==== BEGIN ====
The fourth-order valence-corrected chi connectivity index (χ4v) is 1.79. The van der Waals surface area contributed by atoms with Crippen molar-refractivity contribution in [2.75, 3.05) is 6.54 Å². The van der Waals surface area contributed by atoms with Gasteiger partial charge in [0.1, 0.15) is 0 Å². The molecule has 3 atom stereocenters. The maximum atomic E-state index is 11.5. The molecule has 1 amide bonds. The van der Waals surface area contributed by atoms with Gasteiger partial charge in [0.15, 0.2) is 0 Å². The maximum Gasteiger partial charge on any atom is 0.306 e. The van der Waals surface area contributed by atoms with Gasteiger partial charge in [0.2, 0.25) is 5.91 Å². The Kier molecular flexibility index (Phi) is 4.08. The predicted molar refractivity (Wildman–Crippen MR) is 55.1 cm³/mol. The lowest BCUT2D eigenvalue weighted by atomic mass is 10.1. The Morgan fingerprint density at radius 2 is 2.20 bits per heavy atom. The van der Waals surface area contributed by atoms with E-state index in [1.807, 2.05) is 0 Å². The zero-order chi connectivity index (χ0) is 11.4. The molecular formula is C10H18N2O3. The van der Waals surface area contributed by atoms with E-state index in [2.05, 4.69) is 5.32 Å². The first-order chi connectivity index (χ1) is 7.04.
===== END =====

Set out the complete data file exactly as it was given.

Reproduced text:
The fourth-order valence-corrected chi connectivity index (χ4v) is 1.79. The van der Waals surface area contributed by atoms with Crippen molar-refractivity contribution in [2.75, 3.05) is 6.54 Å². The van der Waals surface area contributed by atoms with Gasteiger partial charge in [0.1, 0.15) is 0 Å². The molecule has 3 atom stereocenters. The maximum atomic E-state index is 11.5. The molecule has 1 amide bonds. The van der Waals surface area contributed by atoms with Gasteiger partial charge in [0.15, 0.2) is 0 Å². The maximum Gasteiger partial charge on any atom is 0.306 e. The van der Waals surface area contributed by atoms with Gasteiger partial charge in [0.2, 0.25) is 5.91 Å². The Kier molecular flexibility index (Phi) is 4.08. The predicted molar refractivity (Wildman–Crippen MR) is 55.1 cm³/mol. The lowest BCUT2D eigenvalue weighted by atomic mass is 10.1. The Morgan fingerprint density at radius 2 is 2.20 bits per heavy atom. The van der Waals surface area contributed by atoms with E-state index in [1.807, 2.05) is 0 Å². The zero-order chi connectivity index (χ0) is 11.4. The molecular formula is C10H18N2O3. The van der Waals surface area contributed by atoms with E-state index in [2.05, 4.69) is 5.32 Å². The first-order chi connectivity index (χ1) is 7.04.